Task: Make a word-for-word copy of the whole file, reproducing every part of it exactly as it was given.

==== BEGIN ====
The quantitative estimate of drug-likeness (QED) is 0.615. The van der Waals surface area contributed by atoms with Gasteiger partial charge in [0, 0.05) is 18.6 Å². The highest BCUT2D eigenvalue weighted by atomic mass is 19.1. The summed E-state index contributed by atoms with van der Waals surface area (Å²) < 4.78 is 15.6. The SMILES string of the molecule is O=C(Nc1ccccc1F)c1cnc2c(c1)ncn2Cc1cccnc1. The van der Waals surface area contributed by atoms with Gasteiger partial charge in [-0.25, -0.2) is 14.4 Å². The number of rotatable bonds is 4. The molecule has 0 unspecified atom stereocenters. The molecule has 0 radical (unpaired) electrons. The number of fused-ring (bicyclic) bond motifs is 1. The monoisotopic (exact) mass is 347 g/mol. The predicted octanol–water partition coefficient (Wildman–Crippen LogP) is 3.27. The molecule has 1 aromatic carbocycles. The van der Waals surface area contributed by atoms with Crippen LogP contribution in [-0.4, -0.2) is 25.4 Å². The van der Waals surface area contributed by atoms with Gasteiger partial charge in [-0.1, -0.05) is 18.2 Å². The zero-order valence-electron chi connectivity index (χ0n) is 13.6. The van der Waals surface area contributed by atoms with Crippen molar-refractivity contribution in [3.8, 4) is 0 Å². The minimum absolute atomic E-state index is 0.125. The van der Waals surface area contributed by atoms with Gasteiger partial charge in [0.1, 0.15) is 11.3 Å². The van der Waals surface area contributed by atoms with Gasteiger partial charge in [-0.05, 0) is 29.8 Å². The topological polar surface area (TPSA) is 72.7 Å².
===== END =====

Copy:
The quantitative estimate of drug-likeness (QED) is 0.615. The van der Waals surface area contributed by atoms with Gasteiger partial charge in [0, 0.05) is 18.6 Å². The highest BCUT2D eigenvalue weighted by atomic mass is 19.1. The summed E-state index contributed by atoms with van der Waals surface area (Å²) < 4.78 is 15.6. The SMILES string of the molecule is O=C(Nc1ccccc1F)c1cnc2c(c1)ncn2Cc1cccnc1. The van der Waals surface area contributed by atoms with Gasteiger partial charge in [-0.25, -0.2) is 14.4 Å². The number of rotatable bonds is 4. The molecule has 0 unspecified atom stereocenters. The molecule has 0 radical (unpaired) electrons. The number of fused-ring (bicyclic) bond motifs is 1. The monoisotopic (exact) mass is 347 g/mol. The predicted octanol–water partition coefficient (Wildman–Crippen LogP) is 3.27. The molecule has 1 aromatic carbocycles. The van der Waals surface area contributed by atoms with Crippen LogP contribution in [-0.4, -0.2) is 25.4 Å². The van der Waals surface area contributed by atoms with Gasteiger partial charge in [-0.1, -0.05) is 18.2 Å². The zero-order valence-electron chi connectivity index (χ0n) is 13.6. The van der Waals surface area contributed by atoms with Crippen molar-refractivity contribution in [3.8, 4) is 0 Å². The minimum absolute atomic E-state index is 0.125. The van der Waals surface area contributed by atoms with Gasteiger partial charge in [0.1, 0.15) is 11.3 Å². The van der Waals surface area contributed by atoms with Gasteiger partial charge in [-0.05, 0) is 29.8 Å². The topological polar surface area (TPSA) is 72.7 Å².